Rutgers Engineers Develop Affordable Microcentrifuge
Tom Spendlove posted on August 09, 2017 | 1268 views

When Jason Wu completed his research internship at the Ernest Mario School of Pharmacy and the Environment and Occupational Health Services Institute at Rutgers he noticed that lab equipment was difficult to obtain outside of research laboratories. Inspired by the idea that biotechnology instruments should be available to anyone, he started to develop a low-cost microcentrifuge. His project Polyfuge is now running a Kickstarter campaign to help in the production of the centrifuges and raise awareness about the device. Polyfuge is a microcentrifuge using open-source code and the Arduino platform that costs $96.

There’s a great quote in the Kickstarter campaign video from Jason Sullivan – he says that the mindset in the modern STEM lab is changing from needing to buy lab equipment to finding a way to build lab equipment. Wu presented Polyfuge at STEM education conferences, including STEMteachersNYC at Columbia University and Montgomery High School’s STEM Day event. The demonstrations gave the project feedback and also insight into new ways that students might use the microcentrifuge to perform research.










Polyfuge comes with two experiments, a Casein Precipitation experiment using milk and a DNA Extraction protocol that uses spit samples. These two experiments are already a great base for sparking student interest in bioresearch, and the team is planning an online database where users can submit test results that come from Polyfuge. The current rotor is compatible with 1.5 and 2.0 milliLiter microcentrifuge tubes. The unit consists of 3D printed casing, an LCD display, the Arduino controller and a 3D printed rotor. The campaign page does not discuss the unit’s motor. Users can control the speed and time of the centrifuge through the LCD user interface.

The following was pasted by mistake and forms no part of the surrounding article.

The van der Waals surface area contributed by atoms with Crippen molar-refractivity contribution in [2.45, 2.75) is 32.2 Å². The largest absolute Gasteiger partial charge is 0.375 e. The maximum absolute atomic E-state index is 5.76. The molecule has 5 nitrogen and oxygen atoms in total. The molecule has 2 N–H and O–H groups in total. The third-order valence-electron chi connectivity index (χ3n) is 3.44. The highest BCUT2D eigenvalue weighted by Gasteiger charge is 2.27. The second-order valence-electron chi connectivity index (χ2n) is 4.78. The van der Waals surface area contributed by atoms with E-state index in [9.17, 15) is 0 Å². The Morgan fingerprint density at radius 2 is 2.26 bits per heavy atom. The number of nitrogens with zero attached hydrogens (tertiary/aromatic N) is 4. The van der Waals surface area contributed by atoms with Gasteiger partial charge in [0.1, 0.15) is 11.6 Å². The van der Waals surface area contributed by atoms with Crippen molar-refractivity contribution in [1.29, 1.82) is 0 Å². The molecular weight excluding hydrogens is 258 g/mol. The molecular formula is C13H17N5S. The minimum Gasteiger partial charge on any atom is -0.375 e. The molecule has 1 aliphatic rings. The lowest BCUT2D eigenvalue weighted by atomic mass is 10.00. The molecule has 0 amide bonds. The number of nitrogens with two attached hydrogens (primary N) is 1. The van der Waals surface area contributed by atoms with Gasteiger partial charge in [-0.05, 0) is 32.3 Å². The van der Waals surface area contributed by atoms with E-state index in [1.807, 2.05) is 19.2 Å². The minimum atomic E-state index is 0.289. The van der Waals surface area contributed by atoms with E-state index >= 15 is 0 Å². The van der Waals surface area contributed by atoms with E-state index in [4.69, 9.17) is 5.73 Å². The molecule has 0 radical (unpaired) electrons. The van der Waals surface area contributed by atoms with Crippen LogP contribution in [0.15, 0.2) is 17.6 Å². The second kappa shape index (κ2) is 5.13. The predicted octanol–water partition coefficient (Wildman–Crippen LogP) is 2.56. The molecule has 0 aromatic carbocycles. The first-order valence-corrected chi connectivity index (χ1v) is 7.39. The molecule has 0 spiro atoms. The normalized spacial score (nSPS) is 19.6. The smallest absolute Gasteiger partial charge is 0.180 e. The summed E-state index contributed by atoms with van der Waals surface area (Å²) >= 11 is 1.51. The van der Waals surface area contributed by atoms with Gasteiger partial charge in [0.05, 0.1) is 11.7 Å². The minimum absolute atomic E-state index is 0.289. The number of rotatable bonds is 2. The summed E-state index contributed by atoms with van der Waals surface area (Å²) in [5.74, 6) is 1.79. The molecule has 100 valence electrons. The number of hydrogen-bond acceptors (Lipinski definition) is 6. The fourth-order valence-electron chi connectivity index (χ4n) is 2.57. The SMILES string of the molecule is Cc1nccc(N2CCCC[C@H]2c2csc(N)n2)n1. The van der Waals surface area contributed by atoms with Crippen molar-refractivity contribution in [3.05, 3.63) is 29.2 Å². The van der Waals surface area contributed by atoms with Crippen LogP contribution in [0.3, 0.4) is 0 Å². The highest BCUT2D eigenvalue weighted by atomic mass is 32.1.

We’ve written recently about low-cost centrifuge tools and the benefits of making medical equipment available to anyone. This is a great entry into affordable and DIY research level equipment. I’m always happy to see open-source coding using the Arduino platform and believe that most of the time if you release the code to the end users of a product they will find a way to improve it. This Kickstarter campaign has already hit its curious goal of $1,442 and fully assembled kits are expected to ship in December 2017.


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